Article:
Supermassive Games’ Until Dawn does a lot of interesting things no narrative-heavy adventure game has. Its hyper-realistic facial animations and textures have set a standard for the graphical capabilities of the next generation of consoles. Perhaps more importantly however is the game’s butterfly effect, which has set the bar for dynamic interactive cinematic gaming experiences.
The butterfly effect is a simple yet highly effective mechanic. Much like the chaos theory coined by philosopher Edward Lorenz, whereby a slight change in reality creates a ripple effect significantly changing the chance of a future event, each decision the player makes creates a chain of potential events, branching the narrative down a specific path or scene, sometimes allowing for a revelation or character development. This effect can allow for a completely different gaming experience to a friend, sometimes even including different characters, scenery or, in the case of Until Dawn, scares and deaths.
“You could have a character come out of the game as heroic or rather unpleasant depending on what you chose to say or do”, Supermassive Games’ creative director Will Byles said. “Characters’ relationships with each other and their personality traits change [depending on your choices] too”.
Choosing to give a flare gun to one character instead of another, for instance, can change one character’s fate and remove the potential character arc of another character’s fear of becoming a supernatural being. Repetitively taking a short risky path when chasing after a kidnapped friend can lead to her surviving (and a short scene of her being dragged into a barn), while taking the safe path will result in the player failing to save the victim.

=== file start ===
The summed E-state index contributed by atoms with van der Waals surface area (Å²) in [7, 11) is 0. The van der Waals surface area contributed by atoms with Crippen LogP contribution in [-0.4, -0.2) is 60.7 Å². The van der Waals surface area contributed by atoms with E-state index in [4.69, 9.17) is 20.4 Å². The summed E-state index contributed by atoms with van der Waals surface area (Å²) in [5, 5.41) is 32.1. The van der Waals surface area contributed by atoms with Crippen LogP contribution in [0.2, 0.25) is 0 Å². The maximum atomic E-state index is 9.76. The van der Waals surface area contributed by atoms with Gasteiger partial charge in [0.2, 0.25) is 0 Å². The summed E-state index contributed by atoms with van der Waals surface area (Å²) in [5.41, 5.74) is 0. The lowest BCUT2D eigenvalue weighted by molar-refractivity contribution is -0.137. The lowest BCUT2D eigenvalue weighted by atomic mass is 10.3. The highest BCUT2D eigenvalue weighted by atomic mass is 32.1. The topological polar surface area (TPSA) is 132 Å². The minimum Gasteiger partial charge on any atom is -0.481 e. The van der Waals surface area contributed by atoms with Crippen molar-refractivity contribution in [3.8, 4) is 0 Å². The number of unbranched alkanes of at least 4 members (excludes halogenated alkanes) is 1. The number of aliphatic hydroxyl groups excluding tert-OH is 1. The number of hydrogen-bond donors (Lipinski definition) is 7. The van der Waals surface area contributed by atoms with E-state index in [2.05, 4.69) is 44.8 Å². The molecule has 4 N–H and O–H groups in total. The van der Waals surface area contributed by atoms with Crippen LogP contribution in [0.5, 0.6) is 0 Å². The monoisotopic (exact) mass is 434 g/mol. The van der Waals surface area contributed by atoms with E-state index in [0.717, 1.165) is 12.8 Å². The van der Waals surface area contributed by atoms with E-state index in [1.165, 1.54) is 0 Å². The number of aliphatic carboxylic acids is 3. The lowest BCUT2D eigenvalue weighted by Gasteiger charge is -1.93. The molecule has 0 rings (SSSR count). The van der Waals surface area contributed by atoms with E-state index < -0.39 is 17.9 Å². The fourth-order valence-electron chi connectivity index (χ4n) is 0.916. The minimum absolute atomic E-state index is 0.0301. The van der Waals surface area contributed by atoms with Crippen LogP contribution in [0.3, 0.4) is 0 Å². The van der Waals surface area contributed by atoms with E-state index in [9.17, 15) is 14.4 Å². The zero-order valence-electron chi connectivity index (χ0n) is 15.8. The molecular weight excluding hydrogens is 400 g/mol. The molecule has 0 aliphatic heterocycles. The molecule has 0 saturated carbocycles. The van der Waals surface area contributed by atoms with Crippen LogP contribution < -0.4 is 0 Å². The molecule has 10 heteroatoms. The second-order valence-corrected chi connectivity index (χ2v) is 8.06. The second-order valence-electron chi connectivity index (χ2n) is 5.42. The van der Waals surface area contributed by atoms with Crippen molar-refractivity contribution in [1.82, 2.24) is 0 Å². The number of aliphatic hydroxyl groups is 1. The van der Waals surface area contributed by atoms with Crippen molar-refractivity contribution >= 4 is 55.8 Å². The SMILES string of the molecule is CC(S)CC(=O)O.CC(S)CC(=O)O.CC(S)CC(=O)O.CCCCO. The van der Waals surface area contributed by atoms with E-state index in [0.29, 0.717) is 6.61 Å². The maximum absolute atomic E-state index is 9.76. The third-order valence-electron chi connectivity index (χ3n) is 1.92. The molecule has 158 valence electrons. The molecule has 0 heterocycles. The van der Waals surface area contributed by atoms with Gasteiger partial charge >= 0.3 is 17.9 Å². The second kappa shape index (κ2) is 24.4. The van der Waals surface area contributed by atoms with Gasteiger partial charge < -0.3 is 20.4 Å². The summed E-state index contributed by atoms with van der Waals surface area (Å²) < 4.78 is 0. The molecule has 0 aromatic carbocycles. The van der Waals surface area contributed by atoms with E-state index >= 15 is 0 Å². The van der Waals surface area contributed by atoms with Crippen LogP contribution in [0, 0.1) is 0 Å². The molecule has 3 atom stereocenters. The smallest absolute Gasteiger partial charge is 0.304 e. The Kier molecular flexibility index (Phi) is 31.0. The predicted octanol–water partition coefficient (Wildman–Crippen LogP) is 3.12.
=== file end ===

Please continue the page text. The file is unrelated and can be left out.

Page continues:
This creates a very personal journey that’s needed for a game based on player choice. The player feels completely immersed, making morally conflicting or what is perceived as simple choices before witnessing the consequences of their actions.
Telltale Games have tried to have this same affect on players’ morals and sense of decision-making in their modern episodic franchises. Some of the player’s choices in The Walking Dead dictated whether characters survived till the end while some of Bigby’s player-decided actions in the Fables comic series inspired, The Wolf Among Us, influenced characters’ interest in helping Bigby solve a murder case. Telltale’s flaw lies on their failure to give these actions any weight, creating bland consequences for the players’ actions that are similar to the other potential outcome. The characters feel grounded but the narrative feels linear regardless of the player’s influence.
People once argued that the lack of unique grounded endings or ramifications in Telltale Games’ franchises was justified by the grand production costs and extra time that could be spent creating completely different endings. It was just not worth the extra month – or even year – to add an extra scene here or there. The addition of Until Dawn’s Butterfly Effect has completely disregarded this outdated view. Until Dawn’s long-winded development was for the most part a result of the entire game being ‘filmed’ by motion capturing the twelve actors. The multidimensional story was no doubt created before they began filming, and reports of Hayden Panettiere filming on set only began surfacing two to three years ago.